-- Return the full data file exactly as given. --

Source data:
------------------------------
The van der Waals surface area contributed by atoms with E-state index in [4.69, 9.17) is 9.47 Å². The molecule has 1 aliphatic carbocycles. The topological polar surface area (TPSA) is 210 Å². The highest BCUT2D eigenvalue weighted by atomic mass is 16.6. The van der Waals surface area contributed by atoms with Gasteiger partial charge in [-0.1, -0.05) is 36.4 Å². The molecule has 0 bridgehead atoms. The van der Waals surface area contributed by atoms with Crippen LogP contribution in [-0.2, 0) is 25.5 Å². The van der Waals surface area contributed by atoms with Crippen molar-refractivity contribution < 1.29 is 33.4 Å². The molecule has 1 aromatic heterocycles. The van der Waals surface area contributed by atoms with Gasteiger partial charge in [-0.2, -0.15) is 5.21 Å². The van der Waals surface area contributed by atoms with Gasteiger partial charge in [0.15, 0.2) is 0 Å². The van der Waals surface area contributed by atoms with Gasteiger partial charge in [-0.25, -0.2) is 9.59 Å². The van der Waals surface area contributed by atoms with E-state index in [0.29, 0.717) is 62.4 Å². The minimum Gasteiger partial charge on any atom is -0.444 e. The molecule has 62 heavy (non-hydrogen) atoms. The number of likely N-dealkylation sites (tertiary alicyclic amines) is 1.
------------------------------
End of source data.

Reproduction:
The van der Waals surface area contributed by atoms with E-state index in [4.69, 9.17) is 9.47 Å². The molecule has 1 aliphatic carbocycles. The topological polar surface area (TPSA) is 210 Å². The highest BCUT2D eigenvalue weighted by atomic mass is 16.6. The van der Waals surface area contributed by atoms with Gasteiger partial charge in [-0.1, -0.05) is 36.4 Å². The molecule has 0 bridgehead atoms. The van der Waals surface area contributed by atoms with Crippen LogP contribution in [-0.2, 0) is 25.5 Å². The van der Waals surface area contributed by atoms with Crippen molar-refractivity contribution < 1.29 is 33.4 Å². The molecule has 1 aromatic heterocycles. The van der Waals surface area contributed by atoms with Gasteiger partial charge in [-0.2, -0.15) is 5.21 Å². The van der Waals surface area contributed by atoms with Gasteiger partial charge in [0.15, 0.2) is 0 Å². The van der Waals surface area contributed by atoms with Gasteiger partial charge in [-0.25, -0.2) is 9.59 Å². The van der Waals surface area contributed by atoms with E-state index in [0.29, 0.717) is 62.4 Å². The minimum Gasteiger partial charge on any atom is -0.444 e. The molecule has 62 heavy (non-hydrogen) atoms. The number of likely N-dealkylation sites (tertiary alicyclic amines) is 1.